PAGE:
Prospective Randomized Controlled Trial: Fibrin Sealant Reduces Split Skin Graft Donor-Site Pain

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Pain at split skin graft donor sites is common. Fibrin sealant has been demonstrated to reduce time to hemostasis at wound sites, and patients receiving this treatment were incidentally noted to report less pain. This study aimed to evaluate pain and incapacity in split skin graft donor sites treated with and without fibrin sealant.


Fifty patients requiring thigh donor-site split skin grafts were prospectively randomized to receive either a self-adhesive fabric dressing alone or fibrin sealant plus the self-adhesive fabric dressing as primary donor-site dressings. External secondary dressings were the same. Patients were blinded with regard to treatment group. Using visual analogue scales (scored 0 to 5), patients rated their donor-site pain and incapacity for 14 days postoperatively. Secondary endpoints were length of hospital stay and duration of requirement for dressings.


Forty patients were included in the study analysis and completed self-reported pain and incapacity scores. Twenty received the fibrin sealant plus self-adhesive fabric dressing and 20 received the fabric dressing only (controls). Patients using the fibrin sealant plus the dressing reported significantly less pain (mean score, 0.42 versus 1.60, p < 0.001) and significantly less incapacity (mean score, 0.48 versus 1.71, p < 0.001). Patients allocated to the fibrin sealant group recorded shorter lengths of stay and faster time to discontinuation of dressing, though statistical significance was not achieved.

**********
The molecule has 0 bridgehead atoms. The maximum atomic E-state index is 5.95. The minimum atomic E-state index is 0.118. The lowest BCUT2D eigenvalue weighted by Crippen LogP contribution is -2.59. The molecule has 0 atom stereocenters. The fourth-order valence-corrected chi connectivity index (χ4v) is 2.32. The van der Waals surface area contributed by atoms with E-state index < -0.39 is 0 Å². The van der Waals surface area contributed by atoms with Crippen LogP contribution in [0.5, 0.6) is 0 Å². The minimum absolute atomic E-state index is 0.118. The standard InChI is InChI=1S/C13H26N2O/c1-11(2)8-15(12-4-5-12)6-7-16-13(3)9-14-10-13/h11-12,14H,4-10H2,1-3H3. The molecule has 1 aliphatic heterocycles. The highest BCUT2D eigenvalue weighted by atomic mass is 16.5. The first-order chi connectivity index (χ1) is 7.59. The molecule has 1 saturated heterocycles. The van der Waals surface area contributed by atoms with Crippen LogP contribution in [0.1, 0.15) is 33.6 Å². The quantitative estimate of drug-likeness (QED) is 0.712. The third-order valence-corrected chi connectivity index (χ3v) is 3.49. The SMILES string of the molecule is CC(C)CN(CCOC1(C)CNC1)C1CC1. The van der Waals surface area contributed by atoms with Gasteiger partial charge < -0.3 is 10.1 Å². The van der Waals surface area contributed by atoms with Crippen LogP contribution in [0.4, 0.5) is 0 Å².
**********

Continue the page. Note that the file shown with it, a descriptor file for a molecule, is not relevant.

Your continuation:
Patients whose split skin graft donor sites were dressed with fibrin sealant plus self-adhesive fabric dressing experienced significantly less pain and incapacity than patients with self-adhesive fabric dressings alone, allowing a more rapid return to normal activity.


Therapeutic, II.

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